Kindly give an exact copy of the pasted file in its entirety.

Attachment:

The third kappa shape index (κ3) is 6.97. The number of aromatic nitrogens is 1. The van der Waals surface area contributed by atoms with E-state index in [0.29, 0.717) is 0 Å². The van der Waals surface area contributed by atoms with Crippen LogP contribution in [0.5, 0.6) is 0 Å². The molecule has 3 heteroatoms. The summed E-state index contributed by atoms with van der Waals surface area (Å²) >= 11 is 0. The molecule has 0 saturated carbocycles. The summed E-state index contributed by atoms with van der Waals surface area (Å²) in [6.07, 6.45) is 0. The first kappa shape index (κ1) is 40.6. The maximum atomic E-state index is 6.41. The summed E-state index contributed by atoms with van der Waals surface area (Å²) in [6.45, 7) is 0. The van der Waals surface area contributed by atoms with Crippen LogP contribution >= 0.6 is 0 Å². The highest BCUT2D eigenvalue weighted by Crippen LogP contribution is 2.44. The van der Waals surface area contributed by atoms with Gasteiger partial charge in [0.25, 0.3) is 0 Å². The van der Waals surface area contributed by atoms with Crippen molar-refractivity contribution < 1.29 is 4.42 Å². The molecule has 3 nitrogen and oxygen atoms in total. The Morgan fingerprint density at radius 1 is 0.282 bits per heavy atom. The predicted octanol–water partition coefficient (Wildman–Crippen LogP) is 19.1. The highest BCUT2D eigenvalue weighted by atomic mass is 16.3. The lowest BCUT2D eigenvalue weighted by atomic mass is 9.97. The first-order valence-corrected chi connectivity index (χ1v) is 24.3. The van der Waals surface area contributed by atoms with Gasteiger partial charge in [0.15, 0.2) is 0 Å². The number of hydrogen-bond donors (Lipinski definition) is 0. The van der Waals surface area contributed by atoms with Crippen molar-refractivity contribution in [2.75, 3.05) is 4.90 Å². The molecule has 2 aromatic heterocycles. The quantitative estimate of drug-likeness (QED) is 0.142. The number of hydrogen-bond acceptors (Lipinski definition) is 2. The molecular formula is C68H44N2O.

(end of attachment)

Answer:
The third kappa shape index (κ3) is 6.97. The number of aromatic nitrogens is 1. The van der Waals surface area contributed by atoms with E-state index in [0.29, 0.717) is 0 Å². The van der Waals surface area contributed by atoms with Crippen LogP contribution in [0.5, 0.6) is 0 Å². The molecule has 3 heteroatoms. The summed E-state index contributed by atoms with van der Waals surface area (Å²) >= 11 is 0. The molecule has 0 saturated carbocycles. The summed E-state index contributed by atoms with van der Waals surface area (Å²) in [6.07, 6.45) is 0. The first kappa shape index (κ1) is 40.6. The maximum atomic E-state index is 6.41. The summed E-state index contributed by atoms with van der Waals surface area (Å²) in [6.45, 7) is 0. The van der Waals surface area contributed by atoms with Crippen LogP contribution >= 0.6 is 0 Å². The highest BCUT2D eigenvalue weighted by Crippen LogP contribution is 2.44. The van der Waals surface area contributed by atoms with Gasteiger partial charge in [0.25, 0.3) is 0 Å². The van der Waals surface area contributed by atoms with Crippen molar-refractivity contribution < 1.29 is 4.42 Å². The molecule has 3 nitrogen and oxygen atoms in total. The Morgan fingerprint density at radius 1 is 0.282 bits per heavy atom. The predicted octanol–water partition coefficient (Wildman–Crippen LogP) is 19.1. The highest BCUT2D eigenvalue weighted by atomic mass is 16.3. The lowest BCUT2D eigenvalue weighted by atomic mass is 9.97. The first-order valence-corrected chi connectivity index (χ1v) is 24.3. The van der Waals surface area contributed by atoms with Gasteiger partial charge in [0.15, 0.2) is 0 Å². The number of hydrogen-bond donors (Lipinski definition) is 0. The van der Waals surface area contributed by atoms with Crippen molar-refractivity contribution in [2.75, 3.05) is 4.90 Å². The molecule has 2 aromatic heterocycles. The quantitative estimate of drug-likeness (QED) is 0.142. The number of hydrogen-bond acceptors (Lipinski definition) is 2. The molecular formula is C68H44N2O.